We reported a while back how the horn has become a significant sound source in basement noise life with the weirdo bleat/junk processing of John Olson’s reed kill with Wolf Eyes, Dead Machines etc., and certainly Slithers, and to a mighty free jazz extent the always amazing Paul Flaherty. Furthering all this way hep ghost-trance-sense improv is Dan Dlugosielski’s new(ish) project Uneven Universe. Dan oversees the EXBX Tapes label and has recorded great gunks of noise-jam as Haunted Castle, plus he’s spooged out a few Uneven Universe documents. The one we keep going back to is The Rattling Caverns, on sweet Ohio label Catholic Tapes. It will make you wanna huff smoke-think and drink brews and maybe get some arm-around. If you’re lucky.

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"We're all going one way, but we may as well get down to it while we're here"*

(*John Martyn talking about the themes of mortality on 1970’s Road To Ruin)

stormbringer

John Martyn’s two 1970 albums with his wife Beverley — Stormbringer! and Road to Ruin — are near perfect examples of lush, freewheeling ’70s folk music. There’s the intricate guitar picking that characterized his earlier work on albums like The Tumbler, and there are a few of the jazz affectations that defined his later, more experimental efforts like Bless The Weather and Solid Air. But mostly this is the sound of two people in love, holed up with pals like Levon Helm in the idyllic countryside of Woodstock NY — e.g. just look at the two Martyns huddled together on Stormbringer!‘s awesome cover (later appropriated by Wooden Wand & The Sky High Band for their 2006 album, Second Attention). On his website, John offers these memories of the sessions:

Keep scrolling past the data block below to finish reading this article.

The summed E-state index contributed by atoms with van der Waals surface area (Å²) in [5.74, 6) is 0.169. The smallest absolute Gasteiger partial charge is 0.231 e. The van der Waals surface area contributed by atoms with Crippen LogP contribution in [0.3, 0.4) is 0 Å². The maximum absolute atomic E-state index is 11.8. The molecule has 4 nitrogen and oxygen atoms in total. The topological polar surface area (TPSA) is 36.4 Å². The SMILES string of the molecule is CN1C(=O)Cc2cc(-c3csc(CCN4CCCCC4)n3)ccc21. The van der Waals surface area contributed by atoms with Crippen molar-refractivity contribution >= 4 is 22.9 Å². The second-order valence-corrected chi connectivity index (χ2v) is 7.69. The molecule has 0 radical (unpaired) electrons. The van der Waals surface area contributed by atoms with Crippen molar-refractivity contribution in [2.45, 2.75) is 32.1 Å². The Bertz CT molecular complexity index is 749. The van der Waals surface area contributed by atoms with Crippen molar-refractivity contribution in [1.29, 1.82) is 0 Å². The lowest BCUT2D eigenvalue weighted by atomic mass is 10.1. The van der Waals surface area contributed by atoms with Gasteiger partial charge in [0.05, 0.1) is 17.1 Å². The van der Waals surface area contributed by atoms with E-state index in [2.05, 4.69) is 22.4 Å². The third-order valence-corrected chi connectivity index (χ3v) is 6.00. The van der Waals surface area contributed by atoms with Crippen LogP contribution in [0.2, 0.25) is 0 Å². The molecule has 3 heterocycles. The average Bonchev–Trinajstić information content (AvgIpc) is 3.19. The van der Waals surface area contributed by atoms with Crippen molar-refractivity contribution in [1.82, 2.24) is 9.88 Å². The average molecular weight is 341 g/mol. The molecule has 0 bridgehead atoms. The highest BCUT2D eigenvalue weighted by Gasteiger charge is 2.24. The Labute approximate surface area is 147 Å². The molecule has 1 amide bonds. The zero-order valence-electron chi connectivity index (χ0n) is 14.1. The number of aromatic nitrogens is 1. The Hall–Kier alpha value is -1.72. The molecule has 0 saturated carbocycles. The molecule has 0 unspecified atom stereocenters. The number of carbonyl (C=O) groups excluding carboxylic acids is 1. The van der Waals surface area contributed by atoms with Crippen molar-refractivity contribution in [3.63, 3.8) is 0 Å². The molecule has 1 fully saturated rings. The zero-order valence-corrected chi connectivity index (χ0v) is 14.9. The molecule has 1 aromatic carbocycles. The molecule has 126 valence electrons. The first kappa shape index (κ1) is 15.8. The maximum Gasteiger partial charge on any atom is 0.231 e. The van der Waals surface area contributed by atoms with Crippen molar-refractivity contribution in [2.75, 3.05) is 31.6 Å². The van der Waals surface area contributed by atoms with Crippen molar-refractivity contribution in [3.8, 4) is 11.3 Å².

“It was the year of the festival. We just lived there and worked with Paul Harris very quickly and very briefly and we just went into the studio and did it very one-off, very swift. Levon Helm and Harvey Brooks we met in Woodstock and used them, just because they were friends. It seemed obvious that they should be on it. Dylan lived up the road, and Hendrix lived virtually next door. He used to arrive every Thursday in a purple helicopter, stay the weekend, and leave on the Monday. He was amazing…a good lad.”

Here’s my favorite song from the album, the absolutely magnificent “John The Baptist.”

Download “John The Baptist”

On his 2006 tour Will Oldham was playing a hybridized cover version of Martyn’s “John The Baptist” and another song on the same subject by Virginia country gospel players E.C. and Ornal Ball. Here’s an acoustic version of Oldham’s medley, from his August 2006 run at Joe’s Pub in NYC. (Thanks to Aquarium Drunkard for posting the complete Joe’s Pub sets back in December).

Download Will Oldham’s “John The Baptist”

Road to Ruin–also recorded in 1970–has more of the same but with lots more jazz playing. It includes the melancholy vacation anthem “Give Us A Ring,” in which the couple ask their friend Nick Drake to bring them something cool back from his time abroad.

Download “Give Us A Ring”

Martyn went on to make weird, wonderful records that spanned folk, improv, ambient and reggae, but those two albums with his wife — they divorced in the late ’70s — will always be my favorites.

John Martyn died today of pneumonia. He was 60. Various obituaries and remembrances after the jump.